Static magnetic field measurements of smart phones and watches and applicability to triggering magnet modes in implantable pacemakers and implantable cardioverter-defibrillators

Seidman SJ, Guag J, Beard B, Arp Z. Static magnetic field measurements of smart phones and watches and applicability to triggering magnet modes in implantable pacemakers and implantable cardioverter-defibrillators. Heart Rhythm. 2021 Oct;18(10):1741-1744. doi: 10.1016/j.hrthm.2021.06.1203. Epub 2021 Aug 26. PMID: 34600610.Copy

Abstract

Background: Implantable pacemakers and implantable cardioverter-defibrillators (ICDs) are designed to include a “magnet mode” feature that can be activated from magnets stronger than 10 G. This feature is designed to be used when a patient is undergoing a procedure where electromagnetic interference is possible, or anytime suspension of tachycardia detection and therapy is needed. A publication in Heart Rhythm demonstrates an iPhone 12 triggering the magnet mode of a Medtronic ICD.

Objective: The purpose of this study is to determine the separation distance between consumer electronic devices that may create magnetic interference, including cell phones and smart watches, and implantable pacemakers and ICDs where magnet mode can be triggered.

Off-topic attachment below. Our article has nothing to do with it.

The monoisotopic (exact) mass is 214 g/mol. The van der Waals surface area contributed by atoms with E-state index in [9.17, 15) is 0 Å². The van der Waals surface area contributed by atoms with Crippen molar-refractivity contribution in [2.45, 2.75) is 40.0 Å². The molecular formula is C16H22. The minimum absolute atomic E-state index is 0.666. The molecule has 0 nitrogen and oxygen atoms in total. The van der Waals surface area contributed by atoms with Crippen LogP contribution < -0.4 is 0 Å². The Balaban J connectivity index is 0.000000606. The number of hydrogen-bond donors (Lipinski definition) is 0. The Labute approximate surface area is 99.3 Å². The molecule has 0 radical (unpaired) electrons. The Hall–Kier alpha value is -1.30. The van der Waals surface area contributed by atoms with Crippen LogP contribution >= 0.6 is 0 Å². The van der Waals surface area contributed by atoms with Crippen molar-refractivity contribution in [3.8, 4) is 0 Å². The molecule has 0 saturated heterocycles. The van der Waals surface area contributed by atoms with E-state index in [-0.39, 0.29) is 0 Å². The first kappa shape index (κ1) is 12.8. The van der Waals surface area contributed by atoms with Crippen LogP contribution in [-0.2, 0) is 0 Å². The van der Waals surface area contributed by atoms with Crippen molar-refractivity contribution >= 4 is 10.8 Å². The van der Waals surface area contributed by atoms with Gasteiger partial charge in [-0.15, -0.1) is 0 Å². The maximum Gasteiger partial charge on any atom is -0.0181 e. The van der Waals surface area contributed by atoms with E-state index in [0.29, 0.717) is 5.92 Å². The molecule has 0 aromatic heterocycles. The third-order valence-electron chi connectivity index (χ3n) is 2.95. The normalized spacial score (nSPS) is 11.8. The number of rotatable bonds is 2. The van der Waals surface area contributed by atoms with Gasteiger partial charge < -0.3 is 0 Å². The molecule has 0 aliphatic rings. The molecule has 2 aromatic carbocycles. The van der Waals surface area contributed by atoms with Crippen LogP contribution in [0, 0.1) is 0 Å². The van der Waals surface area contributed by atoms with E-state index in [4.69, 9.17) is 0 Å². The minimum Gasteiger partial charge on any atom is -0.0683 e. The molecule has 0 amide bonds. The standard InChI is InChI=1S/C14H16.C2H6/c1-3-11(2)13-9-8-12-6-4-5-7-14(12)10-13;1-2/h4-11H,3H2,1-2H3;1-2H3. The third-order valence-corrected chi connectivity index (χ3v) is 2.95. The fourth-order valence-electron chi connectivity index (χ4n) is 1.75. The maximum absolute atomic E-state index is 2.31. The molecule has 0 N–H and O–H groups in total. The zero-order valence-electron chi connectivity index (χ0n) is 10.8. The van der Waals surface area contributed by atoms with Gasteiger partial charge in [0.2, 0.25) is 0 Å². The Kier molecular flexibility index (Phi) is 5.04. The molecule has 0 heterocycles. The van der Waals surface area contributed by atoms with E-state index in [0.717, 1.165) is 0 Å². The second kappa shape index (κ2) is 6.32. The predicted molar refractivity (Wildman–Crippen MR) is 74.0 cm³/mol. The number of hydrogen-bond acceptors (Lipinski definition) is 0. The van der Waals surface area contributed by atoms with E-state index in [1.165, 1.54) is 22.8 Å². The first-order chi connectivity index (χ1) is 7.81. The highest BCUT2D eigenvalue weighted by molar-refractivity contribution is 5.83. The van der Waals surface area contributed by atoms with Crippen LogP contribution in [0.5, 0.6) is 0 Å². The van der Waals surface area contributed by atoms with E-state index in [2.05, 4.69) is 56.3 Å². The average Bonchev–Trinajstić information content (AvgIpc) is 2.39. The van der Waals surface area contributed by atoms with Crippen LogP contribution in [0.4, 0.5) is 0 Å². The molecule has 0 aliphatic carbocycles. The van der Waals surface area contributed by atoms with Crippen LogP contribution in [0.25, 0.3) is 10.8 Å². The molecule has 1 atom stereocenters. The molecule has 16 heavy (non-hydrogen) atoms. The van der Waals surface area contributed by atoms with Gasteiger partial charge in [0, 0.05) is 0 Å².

Methods: The static magnetic fields of the iPhone 12 models and Apple Watch were measured at several planes in 1 cm resolution using an FW Bell 5180 Gauss Meter with STD18-0404 Transverse probe (unidirectional probe).

Results: All iPhone 12 and Apple Watch 6 models tested have static magnetic fields significantly greater than 10 G in close proximity (1-11 mm), which attenuates to below 10 G between 11 and 20 mm.

Conclusion: The findings of this study support the US Food and Drug Administration recommendation that patients keep any consumer electronic devices that may create magnetic interference, including cell phones and smart watches, at least 6 inches away from implanted medical devices, in particular pacemakers and cardiac defibrillators.

https://pubmed.ncbi.nlm.nih.gov/34600610/

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